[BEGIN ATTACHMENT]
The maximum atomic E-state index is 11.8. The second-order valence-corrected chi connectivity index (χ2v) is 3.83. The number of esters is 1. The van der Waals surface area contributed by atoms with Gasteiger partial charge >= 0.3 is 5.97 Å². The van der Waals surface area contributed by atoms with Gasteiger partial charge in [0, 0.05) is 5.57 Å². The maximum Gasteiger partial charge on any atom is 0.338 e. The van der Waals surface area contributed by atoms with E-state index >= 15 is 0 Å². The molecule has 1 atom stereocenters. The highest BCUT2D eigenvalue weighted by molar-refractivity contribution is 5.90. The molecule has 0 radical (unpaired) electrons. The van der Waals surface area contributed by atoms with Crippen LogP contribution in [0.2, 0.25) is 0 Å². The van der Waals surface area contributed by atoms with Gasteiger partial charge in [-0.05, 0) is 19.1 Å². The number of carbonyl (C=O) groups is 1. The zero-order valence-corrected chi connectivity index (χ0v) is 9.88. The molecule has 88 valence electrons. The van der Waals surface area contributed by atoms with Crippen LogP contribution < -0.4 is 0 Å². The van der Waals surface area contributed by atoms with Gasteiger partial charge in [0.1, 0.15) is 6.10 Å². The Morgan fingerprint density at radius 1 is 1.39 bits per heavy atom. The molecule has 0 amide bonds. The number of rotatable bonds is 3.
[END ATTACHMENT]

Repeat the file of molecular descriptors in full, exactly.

The maximum atomic E-state index is 11.8. The second-order valence-corrected chi connectivity index (χ2v) is 3.83. The number of esters is 1. The van der Waals surface area contributed by atoms with Gasteiger partial charge >= 0.3 is 5.97 Å². The van der Waals surface area contributed by atoms with Gasteiger partial charge in [0, 0.05) is 5.57 Å². The maximum Gasteiger partial charge on any atom is 0.338 e. The van der Waals surface area contributed by atoms with E-state index >= 15 is 0 Å². The molecule has 1 atom stereocenters. The highest BCUT2D eigenvalue weighted by molar-refractivity contribution is 5.90. The molecule has 0 radical (unpaired) electrons. The van der Waals surface area contributed by atoms with Crippen LogP contribution in [0.2, 0.25) is 0 Å². The van der Waals surface area contributed by atoms with Gasteiger partial charge in [-0.05, 0) is 19.1 Å². The number of carbonyl (C=O) groups is 1. The zero-order valence-corrected chi connectivity index (χ0v) is 9.88. The molecule has 88 valence electrons. The van der Waals surface area contributed by atoms with Crippen LogP contribution < -0.4 is 0 Å². The van der Waals surface area contributed by atoms with Gasteiger partial charge in [0.1, 0.15) is 6.10 Å². The Morgan fingerprint density at radius 1 is 1.39 bits per heavy atom. The molecule has 0 amide bonds. The number of rotatable bonds is 3.